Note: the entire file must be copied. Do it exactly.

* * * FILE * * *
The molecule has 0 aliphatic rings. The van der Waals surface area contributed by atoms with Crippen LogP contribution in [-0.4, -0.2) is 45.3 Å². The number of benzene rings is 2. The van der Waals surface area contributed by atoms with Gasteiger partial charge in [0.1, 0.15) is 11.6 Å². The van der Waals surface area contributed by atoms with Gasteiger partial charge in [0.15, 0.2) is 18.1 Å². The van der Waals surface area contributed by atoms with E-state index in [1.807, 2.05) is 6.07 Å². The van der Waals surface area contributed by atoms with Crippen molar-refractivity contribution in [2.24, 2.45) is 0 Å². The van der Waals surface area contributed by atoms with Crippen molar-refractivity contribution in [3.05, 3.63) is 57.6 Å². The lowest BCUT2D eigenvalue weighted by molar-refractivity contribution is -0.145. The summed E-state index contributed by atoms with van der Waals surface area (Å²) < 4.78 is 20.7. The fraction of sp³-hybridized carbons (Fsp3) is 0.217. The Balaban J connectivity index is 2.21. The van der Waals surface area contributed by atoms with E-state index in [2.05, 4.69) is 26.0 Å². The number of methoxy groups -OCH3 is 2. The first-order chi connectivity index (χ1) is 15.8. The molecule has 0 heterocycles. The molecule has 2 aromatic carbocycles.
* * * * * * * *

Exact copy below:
The molecule has 0 aliphatic rings. The van der Waals surface area contributed by atoms with Crippen LogP contribution in [-0.4, -0.2) is 45.3 Å². The number of benzene rings is 2. The van der Waals surface area contributed by atoms with Gasteiger partial charge in [0.1, 0.15) is 11.6 Å². The van der Waals surface area contributed by atoms with Gasteiger partial charge in [0.15, 0.2) is 18.1 Å². The van der Waals surface area contributed by atoms with E-state index in [1.807, 2.05) is 6.07 Å². The van der Waals surface area contributed by atoms with Crippen molar-refractivity contribution in [2.24, 2.45) is 0 Å². The van der Waals surface area contributed by atoms with Crippen molar-refractivity contribution in [3.05, 3.63) is 57.6 Å². The lowest BCUT2D eigenvalue weighted by molar-refractivity contribution is -0.145. The summed E-state index contributed by atoms with van der Waals surface area (Å²) < 4.78 is 20.7. The fraction of sp³-hybridized carbons (Fsp3) is 0.217. The Balaban J connectivity index is 2.21. The van der Waals surface area contributed by atoms with E-state index in [2.05, 4.69) is 26.0 Å². The number of methoxy groups -OCH3 is 2. The first-order chi connectivity index (χ1) is 15.8. The molecule has 0 heterocycles. The molecule has 2 aromatic carbocycles.